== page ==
filePro has a number of ways to control data input. One of the first ways to do this that is still in use is by using edits.
What is an edit? Simply put, an edit puts constraints on how you can put data into your program. So, when the user fills out a field, it forces the input to conform to a standard defined for your specific application.
What does this mean in practice? It means that, for example, dates must be valid, phone numbers must have a certain format, and numbers-only fields can only contain, well, numbers. It means that some fields are required while others are not, and you can’t save the entry if the required fields are empty. It also means that the data is displayed in a certain way (e.g., left justified), depending on the way your screens are set up.
FilePro includes a number of built-in edits, such as:
- YESNO: only allow yes (Y/y) or no (N/n) responses
- ALLUP: display the input in all capital letters (even if it’s entered in a different way)
- NUM: only numeric values allowed
A programmer can create as many custom edits as desired on top of the large dictionary of built-in edits.
Why use edits? Why even go through the trouble of setting up these rules for data entry? Without these constraints, your users are not guaranteed to enter data in the way you want.
Let’s consider an example. Your employees take orders from customers, and they have to input the time that the order occurred. Without a defined edit, an employee could enter anything. Five different employees who try to enter “2 pm” for orders entered at 2 pm could result in the following five entries:
The first 3 entries are valid, the fourth entry somewhat conveys the correct information but not in the correct numerical format, and the final entry was a mistake.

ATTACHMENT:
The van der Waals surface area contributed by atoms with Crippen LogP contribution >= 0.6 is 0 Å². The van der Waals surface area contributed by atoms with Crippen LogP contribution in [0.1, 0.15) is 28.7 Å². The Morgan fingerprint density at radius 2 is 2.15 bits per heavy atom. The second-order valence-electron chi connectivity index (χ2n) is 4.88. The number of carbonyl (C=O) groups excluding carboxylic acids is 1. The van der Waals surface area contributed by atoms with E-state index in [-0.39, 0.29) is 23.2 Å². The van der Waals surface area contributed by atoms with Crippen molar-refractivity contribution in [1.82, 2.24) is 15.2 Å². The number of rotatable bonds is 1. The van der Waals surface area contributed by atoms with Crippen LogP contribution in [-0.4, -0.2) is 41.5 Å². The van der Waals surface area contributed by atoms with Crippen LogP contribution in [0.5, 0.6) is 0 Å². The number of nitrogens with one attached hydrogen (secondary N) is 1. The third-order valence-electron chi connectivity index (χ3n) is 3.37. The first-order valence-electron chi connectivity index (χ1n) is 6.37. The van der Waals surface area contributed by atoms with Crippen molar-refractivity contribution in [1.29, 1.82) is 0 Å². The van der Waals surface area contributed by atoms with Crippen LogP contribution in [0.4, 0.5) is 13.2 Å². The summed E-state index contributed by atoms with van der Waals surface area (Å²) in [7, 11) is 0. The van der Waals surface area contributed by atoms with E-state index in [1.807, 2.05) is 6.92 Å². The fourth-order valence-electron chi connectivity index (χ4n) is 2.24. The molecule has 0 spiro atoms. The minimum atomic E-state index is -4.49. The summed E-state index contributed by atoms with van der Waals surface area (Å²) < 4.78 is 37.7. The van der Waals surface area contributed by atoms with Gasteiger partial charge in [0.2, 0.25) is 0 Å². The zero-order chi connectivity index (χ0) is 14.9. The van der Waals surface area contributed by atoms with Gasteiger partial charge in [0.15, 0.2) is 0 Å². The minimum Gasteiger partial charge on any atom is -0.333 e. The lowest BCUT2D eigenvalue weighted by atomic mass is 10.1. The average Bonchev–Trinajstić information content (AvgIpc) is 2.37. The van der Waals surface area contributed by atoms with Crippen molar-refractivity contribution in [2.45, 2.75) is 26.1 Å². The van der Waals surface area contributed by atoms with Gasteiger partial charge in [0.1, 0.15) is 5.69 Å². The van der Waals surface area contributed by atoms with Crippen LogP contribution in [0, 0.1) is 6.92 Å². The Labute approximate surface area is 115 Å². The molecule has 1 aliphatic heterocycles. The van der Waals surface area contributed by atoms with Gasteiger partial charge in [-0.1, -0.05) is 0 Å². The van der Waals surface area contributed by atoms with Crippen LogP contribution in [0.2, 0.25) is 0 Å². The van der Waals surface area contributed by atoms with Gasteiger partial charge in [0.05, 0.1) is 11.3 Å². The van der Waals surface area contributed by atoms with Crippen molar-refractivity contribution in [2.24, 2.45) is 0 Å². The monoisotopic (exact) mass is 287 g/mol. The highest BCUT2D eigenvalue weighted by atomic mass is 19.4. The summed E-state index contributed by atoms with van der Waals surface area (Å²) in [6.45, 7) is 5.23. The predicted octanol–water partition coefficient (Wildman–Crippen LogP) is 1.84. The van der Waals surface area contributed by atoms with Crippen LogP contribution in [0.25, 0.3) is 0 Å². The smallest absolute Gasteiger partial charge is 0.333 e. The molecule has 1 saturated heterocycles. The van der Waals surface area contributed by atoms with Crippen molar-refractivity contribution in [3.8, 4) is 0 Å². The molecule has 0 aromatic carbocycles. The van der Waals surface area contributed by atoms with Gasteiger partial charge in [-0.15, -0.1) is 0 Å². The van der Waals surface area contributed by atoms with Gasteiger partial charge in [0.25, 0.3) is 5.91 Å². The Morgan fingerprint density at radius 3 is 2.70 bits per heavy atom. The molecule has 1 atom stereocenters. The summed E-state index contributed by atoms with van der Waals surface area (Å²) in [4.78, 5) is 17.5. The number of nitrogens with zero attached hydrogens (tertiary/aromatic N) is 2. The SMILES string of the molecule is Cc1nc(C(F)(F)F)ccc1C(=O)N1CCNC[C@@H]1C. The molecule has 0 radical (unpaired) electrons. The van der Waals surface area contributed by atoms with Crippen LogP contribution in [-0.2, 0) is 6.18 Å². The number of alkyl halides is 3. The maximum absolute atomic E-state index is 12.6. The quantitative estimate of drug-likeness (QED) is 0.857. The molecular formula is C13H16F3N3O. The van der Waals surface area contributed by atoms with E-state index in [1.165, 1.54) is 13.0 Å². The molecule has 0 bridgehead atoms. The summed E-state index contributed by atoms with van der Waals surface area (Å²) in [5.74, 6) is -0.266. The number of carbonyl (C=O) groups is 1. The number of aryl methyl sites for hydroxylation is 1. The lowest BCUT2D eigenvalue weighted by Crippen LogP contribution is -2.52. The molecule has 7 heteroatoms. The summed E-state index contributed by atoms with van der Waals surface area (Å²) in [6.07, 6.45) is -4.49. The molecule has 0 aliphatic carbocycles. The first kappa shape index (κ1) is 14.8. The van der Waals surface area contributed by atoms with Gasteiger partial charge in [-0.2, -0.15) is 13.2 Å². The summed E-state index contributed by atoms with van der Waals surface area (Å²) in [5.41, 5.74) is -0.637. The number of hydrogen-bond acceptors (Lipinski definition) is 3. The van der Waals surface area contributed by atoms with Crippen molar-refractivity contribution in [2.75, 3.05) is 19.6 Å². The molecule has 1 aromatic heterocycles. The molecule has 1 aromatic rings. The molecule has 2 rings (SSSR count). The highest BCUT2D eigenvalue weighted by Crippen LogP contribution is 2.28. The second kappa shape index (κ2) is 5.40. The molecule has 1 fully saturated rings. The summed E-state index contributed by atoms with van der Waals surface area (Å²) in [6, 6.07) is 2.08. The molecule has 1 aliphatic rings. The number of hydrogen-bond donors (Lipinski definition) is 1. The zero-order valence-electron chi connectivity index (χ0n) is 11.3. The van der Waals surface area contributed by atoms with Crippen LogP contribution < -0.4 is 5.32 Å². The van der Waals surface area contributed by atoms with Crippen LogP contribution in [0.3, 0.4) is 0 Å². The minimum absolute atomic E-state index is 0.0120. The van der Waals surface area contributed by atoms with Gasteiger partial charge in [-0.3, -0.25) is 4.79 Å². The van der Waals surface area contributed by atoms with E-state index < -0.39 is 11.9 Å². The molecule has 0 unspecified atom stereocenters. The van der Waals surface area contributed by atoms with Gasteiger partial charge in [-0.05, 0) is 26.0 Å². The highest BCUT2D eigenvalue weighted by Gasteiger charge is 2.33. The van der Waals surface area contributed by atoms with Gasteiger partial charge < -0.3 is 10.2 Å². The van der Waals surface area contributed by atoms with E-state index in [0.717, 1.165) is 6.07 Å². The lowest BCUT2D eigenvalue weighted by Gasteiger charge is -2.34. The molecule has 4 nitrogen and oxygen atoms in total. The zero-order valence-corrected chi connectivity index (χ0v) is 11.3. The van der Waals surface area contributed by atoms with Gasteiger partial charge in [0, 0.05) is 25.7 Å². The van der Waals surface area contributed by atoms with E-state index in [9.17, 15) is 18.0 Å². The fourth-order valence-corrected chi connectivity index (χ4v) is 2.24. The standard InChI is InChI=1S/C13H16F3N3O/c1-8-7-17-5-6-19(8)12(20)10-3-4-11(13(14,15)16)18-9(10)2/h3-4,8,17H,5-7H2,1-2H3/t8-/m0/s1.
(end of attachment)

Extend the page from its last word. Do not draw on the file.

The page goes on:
Searching and sorting this data is a nightmare. If you try to print a report of all orders made at 2 pm with this data, most of the data would not be found. If you had defined an edit to require a time to be input as “00:00” in 24 hour time, then only the 14:00 entry would be allowed for all of the employees, and you would easily be able to search and sort based on the order time.
What happens if a user tries to enter data in a way that’s not allowed? An error message will be displayed with “Edit Failed At Cursor Position.” This is a cryptic message if you don’t know what an edit is, this message probably isn’t very helpful.
Say the user is trying to put a name in the field labeled “Time”. They would see the default error message.
Entering the time as 24-hour time in the format XX:XX:XX lets the user continue to enter data.
This is the default error message, but a programmer can choose to make this message more helpful. So, in the example above, it may say “Invalid time. Please enter a time in the format XX:XX:XX without am or pm.”
A programmer can speed up data entry for users if the possible options for the field are limited. For example:
- An employee has to select his/her name from a list of salespeople when entering an order.
- An employee has to choose a city name corresponding to their store location when entering a purchase order.
Consider the first situation: an employee enters an order and has to enter their name. The programmer could implement a shortcut in which the employee enters their employee number instead of their name. So, “Tom Jones” becomes “1”, “Sally Smith” becomes “2”, and “Richard Harris” becomes “3”.
This isn’t necessarily the best option. It’s very inflexible, and the user needs to have the number memorized. This burden is lessened by adding a help line at the bottom of the screen, but this only works if the number of options is very small. Furthermore, the programmer has to edit the list of options every time an employee is added or removed.
A better option called a “Browse Window” was added to filePro in the 1990s. This method allows the programmer to create modifiable list of allowable options. So, the programmer sets up the structure of the edit, but users can add or delete members of the list.
Consider the latter data entry example above, in which the store location must be specified. A browse window will pull up a list of possible cities. The employee can type part of the city, and pressing ENTER will bring up the window. Pressing ENTER again on the correct option will fill in the field with the data. Cities can be added or removed as needed. With this option, data entry is more flexible and a programmer not needed for every change to the list of options.